Granny flats are one of the leading ways that many families are allowing their elderly family members to age in place. This means they can have nursing care, be near family, and still keep their privacy and lifestyle as an alternative to assisted living or nursing home care. Granny flats are generally built to suit, although some are ready for delivery and set-up on your property. Before you order your granny flat, there are a few things you should know that may be overlooked.
Depending on where you are located, you may be facing some zoning limitations to building the granny flat. First, most areas to limit the number of additional buildings that can be placed on a certain amount of land space. This means, if you already have a free standing garage, work shed, or similar building you may not be able to actually build the granny flat as well. This doesn't mean you can't move forward, it simply means you may need to use the pre-existing building and remodel it, or you may need to find out if there are any permits you can get if the granny flat is a temporary option that can be removed as some can be.
Subdividing Your Property Should be Considered
The whole point of a granny flat is to serve as a second dwelling for your family member. One of the questions many zoning and permit offices may ask is if you will be subdividing the granny flat and land from your home and land. You would want to subdivide for things like separate utility bills, mailing address, and other similar needs. This is something you should consider strongly as it may change the zoning and permits you will be obtaining to get the granny flat either built or placed on site.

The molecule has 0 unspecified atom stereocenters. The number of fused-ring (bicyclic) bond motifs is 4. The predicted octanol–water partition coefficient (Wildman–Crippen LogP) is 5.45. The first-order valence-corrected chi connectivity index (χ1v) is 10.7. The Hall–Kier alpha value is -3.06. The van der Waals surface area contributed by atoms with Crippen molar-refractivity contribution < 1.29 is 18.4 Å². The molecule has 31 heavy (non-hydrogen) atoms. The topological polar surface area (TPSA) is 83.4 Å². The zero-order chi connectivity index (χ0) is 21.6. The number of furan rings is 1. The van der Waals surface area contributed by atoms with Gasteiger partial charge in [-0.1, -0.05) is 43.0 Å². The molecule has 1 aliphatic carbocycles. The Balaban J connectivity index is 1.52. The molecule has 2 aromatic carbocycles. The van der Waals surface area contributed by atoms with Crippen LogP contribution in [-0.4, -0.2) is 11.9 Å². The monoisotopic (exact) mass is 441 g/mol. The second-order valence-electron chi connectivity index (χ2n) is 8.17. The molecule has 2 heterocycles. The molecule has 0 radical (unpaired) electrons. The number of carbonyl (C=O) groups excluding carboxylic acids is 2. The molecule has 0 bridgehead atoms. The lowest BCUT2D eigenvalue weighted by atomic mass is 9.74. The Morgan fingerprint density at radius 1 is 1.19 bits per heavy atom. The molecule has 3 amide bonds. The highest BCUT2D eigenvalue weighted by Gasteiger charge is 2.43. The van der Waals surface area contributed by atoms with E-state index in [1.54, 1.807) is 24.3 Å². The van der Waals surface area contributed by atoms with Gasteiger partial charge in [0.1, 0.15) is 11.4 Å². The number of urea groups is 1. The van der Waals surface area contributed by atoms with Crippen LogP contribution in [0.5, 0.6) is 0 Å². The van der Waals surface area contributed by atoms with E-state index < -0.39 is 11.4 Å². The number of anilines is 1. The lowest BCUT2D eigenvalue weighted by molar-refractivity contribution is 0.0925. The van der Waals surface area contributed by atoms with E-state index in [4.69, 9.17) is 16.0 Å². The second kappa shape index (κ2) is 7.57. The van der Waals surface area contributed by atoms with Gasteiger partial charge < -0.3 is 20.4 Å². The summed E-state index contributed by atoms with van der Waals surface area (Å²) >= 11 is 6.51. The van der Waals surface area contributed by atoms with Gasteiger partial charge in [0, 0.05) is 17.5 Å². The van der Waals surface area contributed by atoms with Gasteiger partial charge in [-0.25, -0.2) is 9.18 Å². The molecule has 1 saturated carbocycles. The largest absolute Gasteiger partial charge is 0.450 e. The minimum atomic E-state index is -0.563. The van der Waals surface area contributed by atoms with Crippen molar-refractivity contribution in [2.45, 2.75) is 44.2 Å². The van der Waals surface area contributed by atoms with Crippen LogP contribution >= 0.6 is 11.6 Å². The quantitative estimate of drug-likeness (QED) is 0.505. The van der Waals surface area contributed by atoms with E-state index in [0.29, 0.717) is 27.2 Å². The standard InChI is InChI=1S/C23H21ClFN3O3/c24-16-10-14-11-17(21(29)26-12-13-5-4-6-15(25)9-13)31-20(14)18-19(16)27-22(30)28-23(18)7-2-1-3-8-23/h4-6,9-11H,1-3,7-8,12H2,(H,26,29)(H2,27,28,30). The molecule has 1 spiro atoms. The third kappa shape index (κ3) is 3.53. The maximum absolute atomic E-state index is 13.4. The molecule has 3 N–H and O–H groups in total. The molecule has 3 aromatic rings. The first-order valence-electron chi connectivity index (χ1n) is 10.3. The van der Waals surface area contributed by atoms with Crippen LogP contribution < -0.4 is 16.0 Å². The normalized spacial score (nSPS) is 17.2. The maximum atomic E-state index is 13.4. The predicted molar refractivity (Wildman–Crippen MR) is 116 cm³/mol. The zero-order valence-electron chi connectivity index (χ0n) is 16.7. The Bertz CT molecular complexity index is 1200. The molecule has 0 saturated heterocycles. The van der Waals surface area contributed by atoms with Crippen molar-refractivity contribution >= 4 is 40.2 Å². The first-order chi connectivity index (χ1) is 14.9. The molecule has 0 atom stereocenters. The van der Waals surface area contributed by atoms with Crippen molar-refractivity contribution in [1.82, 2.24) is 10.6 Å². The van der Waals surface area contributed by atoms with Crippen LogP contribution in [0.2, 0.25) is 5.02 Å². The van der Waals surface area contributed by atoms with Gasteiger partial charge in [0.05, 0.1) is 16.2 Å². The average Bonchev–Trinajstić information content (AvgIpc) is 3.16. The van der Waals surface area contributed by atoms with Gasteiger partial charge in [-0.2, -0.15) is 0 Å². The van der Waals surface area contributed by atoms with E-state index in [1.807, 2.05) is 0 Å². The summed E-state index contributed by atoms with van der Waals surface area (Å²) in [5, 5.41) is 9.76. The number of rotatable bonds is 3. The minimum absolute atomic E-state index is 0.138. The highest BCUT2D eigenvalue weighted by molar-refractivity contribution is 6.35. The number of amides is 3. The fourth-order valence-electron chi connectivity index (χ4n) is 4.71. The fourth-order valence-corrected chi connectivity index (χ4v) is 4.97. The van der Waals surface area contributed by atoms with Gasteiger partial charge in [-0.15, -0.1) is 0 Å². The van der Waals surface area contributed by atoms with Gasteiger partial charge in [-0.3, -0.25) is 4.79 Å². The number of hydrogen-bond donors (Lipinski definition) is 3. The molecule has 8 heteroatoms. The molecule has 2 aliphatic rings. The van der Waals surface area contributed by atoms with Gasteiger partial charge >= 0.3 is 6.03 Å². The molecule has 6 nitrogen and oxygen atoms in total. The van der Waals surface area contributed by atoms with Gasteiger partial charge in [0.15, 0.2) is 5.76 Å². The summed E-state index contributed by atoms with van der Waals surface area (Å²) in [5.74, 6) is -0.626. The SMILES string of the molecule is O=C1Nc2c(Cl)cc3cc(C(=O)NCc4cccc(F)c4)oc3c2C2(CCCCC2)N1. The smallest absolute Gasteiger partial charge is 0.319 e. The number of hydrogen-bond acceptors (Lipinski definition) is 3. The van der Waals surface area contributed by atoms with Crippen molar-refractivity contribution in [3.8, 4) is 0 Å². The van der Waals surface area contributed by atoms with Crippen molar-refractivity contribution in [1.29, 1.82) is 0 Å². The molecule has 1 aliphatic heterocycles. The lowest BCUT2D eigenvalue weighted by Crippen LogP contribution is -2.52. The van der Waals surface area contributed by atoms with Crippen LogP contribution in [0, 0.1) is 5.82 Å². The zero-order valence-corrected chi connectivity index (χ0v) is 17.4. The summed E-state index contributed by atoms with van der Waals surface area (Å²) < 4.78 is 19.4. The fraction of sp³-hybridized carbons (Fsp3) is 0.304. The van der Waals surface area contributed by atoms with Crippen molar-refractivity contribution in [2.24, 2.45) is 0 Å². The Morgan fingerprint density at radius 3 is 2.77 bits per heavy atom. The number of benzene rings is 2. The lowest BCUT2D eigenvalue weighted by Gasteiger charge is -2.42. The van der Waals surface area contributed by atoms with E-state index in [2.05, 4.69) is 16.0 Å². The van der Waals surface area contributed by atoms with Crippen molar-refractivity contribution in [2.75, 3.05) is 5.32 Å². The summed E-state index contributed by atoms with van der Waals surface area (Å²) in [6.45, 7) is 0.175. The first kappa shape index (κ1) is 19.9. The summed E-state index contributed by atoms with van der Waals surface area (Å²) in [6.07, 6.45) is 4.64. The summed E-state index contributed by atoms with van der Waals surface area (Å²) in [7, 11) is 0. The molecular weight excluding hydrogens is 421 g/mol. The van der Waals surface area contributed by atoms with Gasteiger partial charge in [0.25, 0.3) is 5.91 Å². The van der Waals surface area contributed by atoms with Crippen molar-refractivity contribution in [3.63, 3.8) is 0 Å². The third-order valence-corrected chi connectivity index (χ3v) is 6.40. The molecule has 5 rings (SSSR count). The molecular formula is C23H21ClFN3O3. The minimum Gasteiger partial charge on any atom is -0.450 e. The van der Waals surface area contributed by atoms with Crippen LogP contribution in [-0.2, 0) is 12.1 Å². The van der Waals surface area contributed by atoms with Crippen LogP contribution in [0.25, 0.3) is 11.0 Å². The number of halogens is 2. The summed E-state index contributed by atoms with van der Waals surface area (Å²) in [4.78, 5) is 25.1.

Detached or Attached Granny Flat
There is a misconception that the granny flat you choose must be a detached building. This isn't necessarily true. There is an increasing number of contractors who are offering granny flat options that are attached to the existing home. For example, they may remodel a garage to give it it's own entryway as well a small kitchen area and bathroom area. This may be the ideal way to get around zoning that prohibits a second or third building on your property as well.
By keeping these considerations in mind, you will be better prepared for placing the order or buying your granny flat. You will also be able to start the research process and answer questions about the purchase and permit questions that may arise with the contractor.